HONG KONG – Nine Hong Kong democracy activists were sentenced to six to 10 months in prison on Wednesday for attending an unauthorized gathering of demonstrators at the Tiananmen Square vigil for victims of the Chinese actions in 1989.
The former British colony, which returned to Chinese rule in 1997 with the promise of far-reaching freedoms, traditionally holds the largest vigil in the world on June 4th.
Download the. down NBC news app for breaking news and politics
However, the last two vigils have been banned by police citing coronavirus restrictions on public gatherings. But after the mass protests for democracy in Hong Kong in 2019, the ban was seen by many activists as an attempt to stop any form of defiance against Beijing. The Hong Kong authorities denied that it was.
Despite the ban, thousands turned up to light candles across the city in 2020, and smaller crowds did the same in 2021.
“The defendants have ignored and belittled a real public health crisis,” District Court Judge Amanda Woodcock said.
“They mistakenly and arrogantly believed that their common purpose was more important than protecting the community or the public’s right to protection from serious health risks.”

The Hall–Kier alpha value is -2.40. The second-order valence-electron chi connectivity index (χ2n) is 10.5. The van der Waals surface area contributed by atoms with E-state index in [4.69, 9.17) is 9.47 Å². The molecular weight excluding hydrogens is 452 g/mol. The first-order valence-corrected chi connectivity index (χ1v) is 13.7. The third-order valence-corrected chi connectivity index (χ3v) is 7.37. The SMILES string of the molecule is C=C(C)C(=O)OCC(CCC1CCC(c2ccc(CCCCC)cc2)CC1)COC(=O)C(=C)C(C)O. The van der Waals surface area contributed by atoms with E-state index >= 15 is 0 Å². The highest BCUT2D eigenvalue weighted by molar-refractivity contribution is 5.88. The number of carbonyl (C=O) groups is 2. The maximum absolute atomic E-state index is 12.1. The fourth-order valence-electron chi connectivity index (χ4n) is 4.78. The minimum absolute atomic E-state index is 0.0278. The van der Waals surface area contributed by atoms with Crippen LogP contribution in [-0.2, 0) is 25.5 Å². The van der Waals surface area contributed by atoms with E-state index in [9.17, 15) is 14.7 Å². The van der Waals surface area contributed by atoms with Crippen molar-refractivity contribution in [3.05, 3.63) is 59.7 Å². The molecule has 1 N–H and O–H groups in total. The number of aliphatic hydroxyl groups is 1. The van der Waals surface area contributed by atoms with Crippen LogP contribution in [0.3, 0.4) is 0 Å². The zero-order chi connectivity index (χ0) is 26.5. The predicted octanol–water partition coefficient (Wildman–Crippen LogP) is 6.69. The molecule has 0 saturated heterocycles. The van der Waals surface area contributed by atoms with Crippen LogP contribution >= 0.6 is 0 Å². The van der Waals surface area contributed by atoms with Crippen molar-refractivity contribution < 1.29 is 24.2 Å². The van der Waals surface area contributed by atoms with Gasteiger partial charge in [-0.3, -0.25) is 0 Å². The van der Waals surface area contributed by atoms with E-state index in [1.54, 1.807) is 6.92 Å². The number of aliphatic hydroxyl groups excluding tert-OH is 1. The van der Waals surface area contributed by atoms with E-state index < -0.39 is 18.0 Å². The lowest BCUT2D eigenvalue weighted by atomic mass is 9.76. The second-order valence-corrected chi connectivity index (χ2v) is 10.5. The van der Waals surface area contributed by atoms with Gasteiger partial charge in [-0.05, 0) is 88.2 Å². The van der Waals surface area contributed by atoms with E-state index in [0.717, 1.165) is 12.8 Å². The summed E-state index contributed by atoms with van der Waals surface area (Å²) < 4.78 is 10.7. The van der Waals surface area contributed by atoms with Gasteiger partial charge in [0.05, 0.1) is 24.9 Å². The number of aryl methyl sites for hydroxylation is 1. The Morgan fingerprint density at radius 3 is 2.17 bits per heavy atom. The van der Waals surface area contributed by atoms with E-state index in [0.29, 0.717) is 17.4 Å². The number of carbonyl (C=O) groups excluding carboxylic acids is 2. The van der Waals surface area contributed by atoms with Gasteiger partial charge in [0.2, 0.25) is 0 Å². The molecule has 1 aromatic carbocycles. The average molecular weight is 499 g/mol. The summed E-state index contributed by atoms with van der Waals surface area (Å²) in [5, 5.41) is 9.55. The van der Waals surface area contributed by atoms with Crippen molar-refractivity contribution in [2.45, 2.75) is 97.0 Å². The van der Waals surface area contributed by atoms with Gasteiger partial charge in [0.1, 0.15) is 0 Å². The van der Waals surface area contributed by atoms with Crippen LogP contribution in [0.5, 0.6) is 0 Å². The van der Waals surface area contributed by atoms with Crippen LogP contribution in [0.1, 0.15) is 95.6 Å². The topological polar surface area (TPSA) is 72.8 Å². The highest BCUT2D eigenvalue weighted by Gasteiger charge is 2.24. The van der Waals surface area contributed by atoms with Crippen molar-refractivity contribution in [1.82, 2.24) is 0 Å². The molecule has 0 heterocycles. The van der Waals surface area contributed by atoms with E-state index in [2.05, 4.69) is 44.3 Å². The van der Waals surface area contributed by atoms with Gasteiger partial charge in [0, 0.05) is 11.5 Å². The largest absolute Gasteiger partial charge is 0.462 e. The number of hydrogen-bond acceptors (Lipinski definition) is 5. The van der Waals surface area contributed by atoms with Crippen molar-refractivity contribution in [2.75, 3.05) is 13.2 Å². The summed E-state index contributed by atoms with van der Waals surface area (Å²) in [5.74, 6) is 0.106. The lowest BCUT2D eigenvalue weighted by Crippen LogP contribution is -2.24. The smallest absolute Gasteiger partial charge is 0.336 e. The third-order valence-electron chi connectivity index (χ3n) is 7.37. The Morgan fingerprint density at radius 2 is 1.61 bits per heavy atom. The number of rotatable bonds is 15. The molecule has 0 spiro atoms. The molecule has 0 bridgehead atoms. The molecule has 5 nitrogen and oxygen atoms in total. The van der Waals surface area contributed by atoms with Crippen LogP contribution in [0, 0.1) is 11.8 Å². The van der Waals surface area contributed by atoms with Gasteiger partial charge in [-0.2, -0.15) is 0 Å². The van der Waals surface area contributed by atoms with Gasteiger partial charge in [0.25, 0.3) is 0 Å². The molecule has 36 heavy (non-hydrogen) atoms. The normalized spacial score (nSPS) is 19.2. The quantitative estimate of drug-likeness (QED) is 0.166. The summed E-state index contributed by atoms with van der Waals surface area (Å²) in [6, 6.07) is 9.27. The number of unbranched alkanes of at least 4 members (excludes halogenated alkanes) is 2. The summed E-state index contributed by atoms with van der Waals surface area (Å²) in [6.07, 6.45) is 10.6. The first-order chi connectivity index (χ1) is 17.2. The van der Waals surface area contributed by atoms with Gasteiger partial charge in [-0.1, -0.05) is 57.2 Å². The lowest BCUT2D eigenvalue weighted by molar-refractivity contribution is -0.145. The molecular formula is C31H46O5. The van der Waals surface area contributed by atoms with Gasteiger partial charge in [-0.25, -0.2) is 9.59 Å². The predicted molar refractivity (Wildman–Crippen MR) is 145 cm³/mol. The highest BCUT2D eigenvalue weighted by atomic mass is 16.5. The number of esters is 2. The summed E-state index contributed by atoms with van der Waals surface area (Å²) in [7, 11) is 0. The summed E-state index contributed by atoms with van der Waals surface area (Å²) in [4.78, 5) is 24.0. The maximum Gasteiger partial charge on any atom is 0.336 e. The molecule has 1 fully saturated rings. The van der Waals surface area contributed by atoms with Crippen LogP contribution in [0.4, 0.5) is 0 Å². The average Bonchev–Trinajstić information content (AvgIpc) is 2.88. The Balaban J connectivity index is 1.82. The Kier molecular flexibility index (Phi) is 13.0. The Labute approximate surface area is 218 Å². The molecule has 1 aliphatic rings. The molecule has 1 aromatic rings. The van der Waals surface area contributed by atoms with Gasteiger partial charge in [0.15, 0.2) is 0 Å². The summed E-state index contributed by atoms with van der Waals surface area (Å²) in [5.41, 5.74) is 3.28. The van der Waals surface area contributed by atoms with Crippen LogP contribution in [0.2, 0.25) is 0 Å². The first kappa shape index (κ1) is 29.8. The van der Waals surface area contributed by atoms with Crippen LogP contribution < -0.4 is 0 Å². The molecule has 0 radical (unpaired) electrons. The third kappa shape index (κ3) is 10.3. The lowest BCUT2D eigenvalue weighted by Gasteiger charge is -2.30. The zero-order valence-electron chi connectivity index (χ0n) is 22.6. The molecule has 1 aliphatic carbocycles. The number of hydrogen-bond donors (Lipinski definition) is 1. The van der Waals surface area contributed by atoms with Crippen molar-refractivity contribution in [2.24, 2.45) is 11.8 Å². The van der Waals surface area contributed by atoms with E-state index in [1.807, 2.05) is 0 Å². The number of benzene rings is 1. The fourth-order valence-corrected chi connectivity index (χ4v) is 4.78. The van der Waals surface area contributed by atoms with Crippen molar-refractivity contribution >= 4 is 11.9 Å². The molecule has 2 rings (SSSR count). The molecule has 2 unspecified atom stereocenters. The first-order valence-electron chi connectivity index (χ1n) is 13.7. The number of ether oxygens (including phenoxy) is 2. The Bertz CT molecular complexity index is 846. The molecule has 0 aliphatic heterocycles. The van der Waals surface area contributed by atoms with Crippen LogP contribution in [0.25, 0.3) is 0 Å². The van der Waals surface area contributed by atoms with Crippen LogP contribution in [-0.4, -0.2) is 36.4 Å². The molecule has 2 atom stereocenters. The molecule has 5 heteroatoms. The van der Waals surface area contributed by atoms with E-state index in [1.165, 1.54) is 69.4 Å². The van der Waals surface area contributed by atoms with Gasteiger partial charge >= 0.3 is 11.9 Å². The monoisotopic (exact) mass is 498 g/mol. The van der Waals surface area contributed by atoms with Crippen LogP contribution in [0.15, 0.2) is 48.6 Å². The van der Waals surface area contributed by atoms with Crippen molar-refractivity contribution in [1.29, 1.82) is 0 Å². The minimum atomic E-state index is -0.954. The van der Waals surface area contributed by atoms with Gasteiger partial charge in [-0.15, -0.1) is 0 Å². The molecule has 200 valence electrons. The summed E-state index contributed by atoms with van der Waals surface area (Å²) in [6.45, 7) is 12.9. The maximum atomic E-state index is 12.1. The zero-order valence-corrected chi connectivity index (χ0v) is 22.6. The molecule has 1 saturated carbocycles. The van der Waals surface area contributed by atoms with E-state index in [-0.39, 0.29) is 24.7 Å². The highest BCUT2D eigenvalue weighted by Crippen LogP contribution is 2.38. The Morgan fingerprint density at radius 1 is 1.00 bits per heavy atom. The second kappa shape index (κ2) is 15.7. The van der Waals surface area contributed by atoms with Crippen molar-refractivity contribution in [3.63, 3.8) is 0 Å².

Three other activists received suspended sentences.
All 12 pleaded guilty, including veteran vigil organizer Albert Ho, former lawmaker Eddie Chu, and Figo Chan, a former Civil Human Rights Front leader known for organizing large-scale demonstrations for democracy.
Last week, police arrested members of the Hong Kong Alliance in Support of Patriotic Democratic Movements in China, which organized the vigil, over the national security laws passed by Beijing last year. Police accused Allianz of being an “agent of foreign forces,” which the Alliance denies.
Alliance leaders Albert Ho, Lee Cheuk-yan and Chow Hang Tung were charged last week with inciting subversion. Ho and Lee are already in jail for their roles in the 2019 protests. Chow was denied bail.
Police last week also raided the premises of the closed June 4th museum dedicated to the Tiananmen Tiananmen.
The museum, which was closed on June 2nd due to an investigation by the food and environmental hygiene department of its license, reopened online as the “8964 Museum” and now works independently of the alliance.